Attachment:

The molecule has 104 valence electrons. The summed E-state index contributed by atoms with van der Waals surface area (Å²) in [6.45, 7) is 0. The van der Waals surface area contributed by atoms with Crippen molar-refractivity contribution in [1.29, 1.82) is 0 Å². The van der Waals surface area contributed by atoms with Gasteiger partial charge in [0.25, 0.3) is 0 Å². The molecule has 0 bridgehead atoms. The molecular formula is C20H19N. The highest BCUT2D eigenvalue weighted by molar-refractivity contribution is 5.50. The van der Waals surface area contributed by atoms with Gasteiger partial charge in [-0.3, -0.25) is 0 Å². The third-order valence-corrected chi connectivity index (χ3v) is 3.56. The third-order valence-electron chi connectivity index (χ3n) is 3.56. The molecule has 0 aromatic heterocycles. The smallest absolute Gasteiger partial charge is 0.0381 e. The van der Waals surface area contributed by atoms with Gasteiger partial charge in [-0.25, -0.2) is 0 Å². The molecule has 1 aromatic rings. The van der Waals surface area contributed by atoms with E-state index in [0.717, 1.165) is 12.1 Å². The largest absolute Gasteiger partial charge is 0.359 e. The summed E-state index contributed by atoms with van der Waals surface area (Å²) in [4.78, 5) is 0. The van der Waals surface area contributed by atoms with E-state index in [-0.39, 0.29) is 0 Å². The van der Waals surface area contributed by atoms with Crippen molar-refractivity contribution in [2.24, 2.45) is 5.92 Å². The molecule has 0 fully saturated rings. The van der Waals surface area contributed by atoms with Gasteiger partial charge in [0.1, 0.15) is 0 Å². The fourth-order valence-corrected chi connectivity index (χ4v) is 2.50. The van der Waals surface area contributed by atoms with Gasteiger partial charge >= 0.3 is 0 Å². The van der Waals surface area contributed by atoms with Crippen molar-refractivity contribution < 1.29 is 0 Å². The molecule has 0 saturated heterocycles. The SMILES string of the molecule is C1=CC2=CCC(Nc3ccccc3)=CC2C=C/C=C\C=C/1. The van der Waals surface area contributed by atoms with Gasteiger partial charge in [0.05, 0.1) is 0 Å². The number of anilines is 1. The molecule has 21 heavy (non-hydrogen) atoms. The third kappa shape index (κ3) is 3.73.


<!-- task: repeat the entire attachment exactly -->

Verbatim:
The molecule has 104 valence electrons. The summed E-state index contributed by atoms with van der Waals surface area (Å²) in [6.45, 7) is 0. The van der Waals surface area contributed by atoms with Crippen molar-refractivity contribution in [1.29, 1.82) is 0 Å². The van der Waals surface area contributed by atoms with Gasteiger partial charge in [0.25, 0.3) is 0 Å². The molecule has 0 bridgehead atoms. The molecular formula is C20H19N. The highest BCUT2D eigenvalue weighted by molar-refractivity contribution is 5.50. The van der Waals surface area contributed by atoms with Gasteiger partial charge in [-0.3, -0.25) is 0 Å². The third-order valence-corrected chi connectivity index (χ3v) is 3.56. The third-order valence-electron chi connectivity index (χ3n) is 3.56. The molecule has 0 aromatic heterocycles. The smallest absolute Gasteiger partial charge is 0.0381 e. The van der Waals surface area contributed by atoms with Gasteiger partial charge in [-0.25, -0.2) is 0 Å². The molecule has 1 aromatic rings. The van der Waals surface area contributed by atoms with E-state index in [0.717, 1.165) is 12.1 Å². The largest absolute Gasteiger partial charge is 0.359 e. The summed E-state index contributed by atoms with van der Waals surface area (Å²) in [4.78, 5) is 0. The van der Waals surface area contributed by atoms with E-state index in [-0.39, 0.29) is 0 Å². The van der Waals surface area contributed by atoms with Crippen molar-refractivity contribution in [2.24, 2.45) is 5.92 Å². The molecule has 0 fully saturated rings. The van der Waals surface area contributed by atoms with Gasteiger partial charge in [0.1, 0.15) is 0 Å². The fourth-order valence-corrected chi connectivity index (χ4v) is 2.50. The van der Waals surface area contributed by atoms with Gasteiger partial charge >= 0.3 is 0 Å². The van der Waals surface area contributed by atoms with Crippen molar-refractivity contribution < 1.29 is 0 Å². The molecule has 0 saturated heterocycles. The SMILES string of the molecule is C1=CC2=CCC(Nc3ccccc3)=CC2C=C/C=C\C=C/1. The van der Waals surface area contributed by atoms with Gasteiger partial charge in [0.05, 0.1) is 0 Å². The number of anilines is 1. The molecule has 21 heavy (non-hydrogen) atoms. The third kappa shape index (κ3) is 3.73.